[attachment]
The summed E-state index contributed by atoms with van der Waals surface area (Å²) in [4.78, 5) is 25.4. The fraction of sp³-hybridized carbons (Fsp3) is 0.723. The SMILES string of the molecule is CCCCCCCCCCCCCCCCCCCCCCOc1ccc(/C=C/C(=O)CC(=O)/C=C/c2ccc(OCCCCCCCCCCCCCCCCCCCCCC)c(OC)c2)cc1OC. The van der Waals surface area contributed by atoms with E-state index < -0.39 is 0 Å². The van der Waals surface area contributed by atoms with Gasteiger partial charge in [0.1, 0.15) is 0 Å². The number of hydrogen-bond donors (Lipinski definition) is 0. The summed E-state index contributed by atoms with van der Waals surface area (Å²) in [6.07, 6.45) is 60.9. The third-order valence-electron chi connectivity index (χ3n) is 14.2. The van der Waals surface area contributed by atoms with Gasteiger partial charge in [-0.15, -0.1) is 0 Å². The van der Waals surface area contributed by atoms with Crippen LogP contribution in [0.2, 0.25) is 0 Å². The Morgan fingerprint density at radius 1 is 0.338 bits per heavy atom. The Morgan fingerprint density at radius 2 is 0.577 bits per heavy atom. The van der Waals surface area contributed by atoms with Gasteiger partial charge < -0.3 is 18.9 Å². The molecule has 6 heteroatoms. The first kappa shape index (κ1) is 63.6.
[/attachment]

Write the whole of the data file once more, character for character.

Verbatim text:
The summed E-state index contributed by atoms with van der Waals surface area (Å²) in [4.78, 5) is 25.4. The fraction of sp³-hybridized carbons (Fsp3) is 0.723. The SMILES string of the molecule is CCCCCCCCCCCCCCCCCCCCCCOc1ccc(/C=C/C(=O)CC(=O)/C=C/c2ccc(OCCCCCCCCCCCCCCCCCCCCCC)c(OC)c2)cc1OC. The van der Waals surface area contributed by atoms with E-state index < -0.39 is 0 Å². The van der Waals surface area contributed by atoms with Gasteiger partial charge in [0.1, 0.15) is 0 Å². The number of hydrogen-bond donors (Lipinski definition) is 0. The summed E-state index contributed by atoms with van der Waals surface area (Å²) in [6.07, 6.45) is 60.9. The third-order valence-electron chi connectivity index (χ3n) is 14.2. The van der Waals surface area contributed by atoms with Gasteiger partial charge in [-0.15, -0.1) is 0 Å². The van der Waals surface area contributed by atoms with Crippen LogP contribution in [0.2, 0.25) is 0 Å². The Morgan fingerprint density at radius 1 is 0.338 bits per heavy atom. The Morgan fingerprint density at radius 2 is 0.577 bits per heavy atom. The van der Waals surface area contributed by atoms with Gasteiger partial charge < -0.3 is 18.9 Å². The molecule has 6 heteroatoms. The first kappa shape index (κ1) is 63.6.